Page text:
The Vision Complete Collection

Every Friday has been devoted to watching the latest episode of WandaVision. Me and my fiance have been hooked as each episode reveals a piece of the story leading to Wanda and Vision’s life in their sitcom. Since I’m loving the show, I wanted to find more comics that detail Vision and Wanda’s love story. After reading Bookidote’s review of The Vision Collection, I ended up purchasing my copy. The Vision Collection was written by Tom King supposedly inspired aspects of the show on Disney+. The Vision Collection is an engaging albeit dark take on Vision’s life.

Vision is lonely. He was with Scarlet Witch and they had a falling out. As a result, Vision created his wife Virginia, and two kids Vin and Viv. Vision’s family certainly looks like him with pink skin, bright green hair, and the yellow stone on their forehead. The Vision family even adopted a robot dog! On the outside, they had a house in the DC suburbs, Vision was still an Avenger, and all was well, or was it?

The story was captivating! Tom King does such an amazing job painting Vision as someone with more depth. It’s easy to pass him off as being a robot, however, King can craft Vision as someone to sympathize with even though he’s not human. Vision has trouble relating to human emotions, yet he crafts this family because he wants the human experience. He wants to be above what he was created for by Ultron and while working with the Avengers satisfies this need, Vision wants more. I appreciated the darkness in the story. Certain events happen to the Vision family that Vision has to cover up. This graphic novel felt like reading a version of WandaVision except Vision is the star. I kept reading Vision’s dialogue with Paul Bettany’s voice in my head which fits the character.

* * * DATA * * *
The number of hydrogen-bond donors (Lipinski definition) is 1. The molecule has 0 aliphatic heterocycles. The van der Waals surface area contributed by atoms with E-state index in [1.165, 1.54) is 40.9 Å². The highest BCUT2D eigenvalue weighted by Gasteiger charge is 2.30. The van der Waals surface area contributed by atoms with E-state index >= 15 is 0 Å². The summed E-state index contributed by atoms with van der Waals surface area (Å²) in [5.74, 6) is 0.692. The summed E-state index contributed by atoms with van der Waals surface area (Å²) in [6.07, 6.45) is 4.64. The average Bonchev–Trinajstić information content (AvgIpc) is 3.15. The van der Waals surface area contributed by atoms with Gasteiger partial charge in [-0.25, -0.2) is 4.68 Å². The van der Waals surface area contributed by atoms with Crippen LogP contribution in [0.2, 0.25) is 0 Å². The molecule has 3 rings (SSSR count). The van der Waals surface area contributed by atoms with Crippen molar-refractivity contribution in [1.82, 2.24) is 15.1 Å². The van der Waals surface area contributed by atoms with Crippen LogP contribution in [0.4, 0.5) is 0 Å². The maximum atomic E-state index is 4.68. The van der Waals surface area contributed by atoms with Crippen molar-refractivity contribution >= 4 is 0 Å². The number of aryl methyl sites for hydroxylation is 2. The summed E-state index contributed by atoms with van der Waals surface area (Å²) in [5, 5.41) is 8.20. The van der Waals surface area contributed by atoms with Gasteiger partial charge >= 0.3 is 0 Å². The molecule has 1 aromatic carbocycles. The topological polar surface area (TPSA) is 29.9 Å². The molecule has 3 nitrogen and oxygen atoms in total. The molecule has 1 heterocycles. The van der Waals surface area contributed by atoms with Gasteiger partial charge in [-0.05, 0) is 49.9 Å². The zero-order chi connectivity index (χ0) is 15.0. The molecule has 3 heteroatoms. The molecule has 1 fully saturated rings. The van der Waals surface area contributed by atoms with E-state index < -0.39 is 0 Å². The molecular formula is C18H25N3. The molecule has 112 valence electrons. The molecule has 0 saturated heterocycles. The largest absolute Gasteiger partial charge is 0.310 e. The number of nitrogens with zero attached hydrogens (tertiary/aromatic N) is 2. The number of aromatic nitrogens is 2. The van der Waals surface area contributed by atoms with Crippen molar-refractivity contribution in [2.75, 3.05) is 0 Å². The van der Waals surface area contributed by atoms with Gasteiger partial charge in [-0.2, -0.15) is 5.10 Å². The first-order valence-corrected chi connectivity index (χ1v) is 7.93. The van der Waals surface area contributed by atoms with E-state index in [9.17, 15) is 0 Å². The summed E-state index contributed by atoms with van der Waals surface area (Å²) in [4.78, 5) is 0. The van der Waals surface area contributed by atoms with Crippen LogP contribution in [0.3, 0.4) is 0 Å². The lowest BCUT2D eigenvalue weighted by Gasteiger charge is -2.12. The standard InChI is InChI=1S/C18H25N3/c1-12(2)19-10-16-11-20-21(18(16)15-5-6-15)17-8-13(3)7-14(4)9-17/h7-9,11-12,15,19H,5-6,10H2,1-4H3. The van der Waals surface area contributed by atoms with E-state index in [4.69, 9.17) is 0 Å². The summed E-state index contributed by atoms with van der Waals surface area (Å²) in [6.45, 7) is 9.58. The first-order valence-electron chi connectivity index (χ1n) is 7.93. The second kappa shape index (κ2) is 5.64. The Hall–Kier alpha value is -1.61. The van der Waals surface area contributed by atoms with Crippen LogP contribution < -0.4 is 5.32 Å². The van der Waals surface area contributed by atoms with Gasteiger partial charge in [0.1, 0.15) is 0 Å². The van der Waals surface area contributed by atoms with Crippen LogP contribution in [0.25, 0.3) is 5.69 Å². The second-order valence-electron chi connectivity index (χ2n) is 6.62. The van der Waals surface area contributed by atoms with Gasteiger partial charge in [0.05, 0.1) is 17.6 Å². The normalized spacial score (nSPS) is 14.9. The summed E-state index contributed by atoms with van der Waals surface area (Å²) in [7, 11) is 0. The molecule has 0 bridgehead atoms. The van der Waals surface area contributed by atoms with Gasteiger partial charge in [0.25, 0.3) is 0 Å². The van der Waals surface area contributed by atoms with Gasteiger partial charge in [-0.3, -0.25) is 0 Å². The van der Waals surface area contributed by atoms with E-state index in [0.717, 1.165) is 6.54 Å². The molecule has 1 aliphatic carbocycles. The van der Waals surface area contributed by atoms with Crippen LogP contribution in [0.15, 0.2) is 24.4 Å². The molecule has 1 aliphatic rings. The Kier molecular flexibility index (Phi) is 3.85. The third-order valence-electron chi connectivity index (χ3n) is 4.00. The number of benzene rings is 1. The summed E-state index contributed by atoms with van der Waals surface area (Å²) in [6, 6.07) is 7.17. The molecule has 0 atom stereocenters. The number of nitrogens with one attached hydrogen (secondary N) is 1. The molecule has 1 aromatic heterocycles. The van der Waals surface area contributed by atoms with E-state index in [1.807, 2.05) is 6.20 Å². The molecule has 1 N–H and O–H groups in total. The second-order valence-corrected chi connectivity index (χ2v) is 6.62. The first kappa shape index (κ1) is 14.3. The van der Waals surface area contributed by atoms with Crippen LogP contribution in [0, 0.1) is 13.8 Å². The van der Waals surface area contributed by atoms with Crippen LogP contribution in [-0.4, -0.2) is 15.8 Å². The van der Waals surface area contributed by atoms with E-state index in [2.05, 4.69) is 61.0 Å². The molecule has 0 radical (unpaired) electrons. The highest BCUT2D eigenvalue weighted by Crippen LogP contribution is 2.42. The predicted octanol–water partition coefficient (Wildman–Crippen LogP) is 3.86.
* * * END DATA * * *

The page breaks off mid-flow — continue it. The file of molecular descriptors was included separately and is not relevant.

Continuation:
The art is phenomenal. I like the greens and pinks of Vision’s colors mixed with the panels. The covers of each issue gave off this eery foreboding of something amiss in the suburbs of DC. One cover features a floating mailbox saying “The Visions” in cursive. There’s something about the cover that gives me chills. Their house is in the background and it’s slightly blurred. I think it says a lot about the art of a graphic novel if I’m sitting and staring at the cover analyzing why this cover is drawn the way it is.

Before the introduction of the Marvel Cinematic Universe, I didn’t think much of Vision. He didn’t stand out to me. After watching WandaVision, and reading The Vision Collection, I understand how complex Vision is. This is one of the best graphic novels I have ever read. I never considered Vision to be an interesting character, however, this novel made me think otherwise. I will say this novel doesn’t feature Scarlet Witch as much as I would have liked since the focus is on Vision. I rated The Vision Collection by Tom King five stars on Goodreads.

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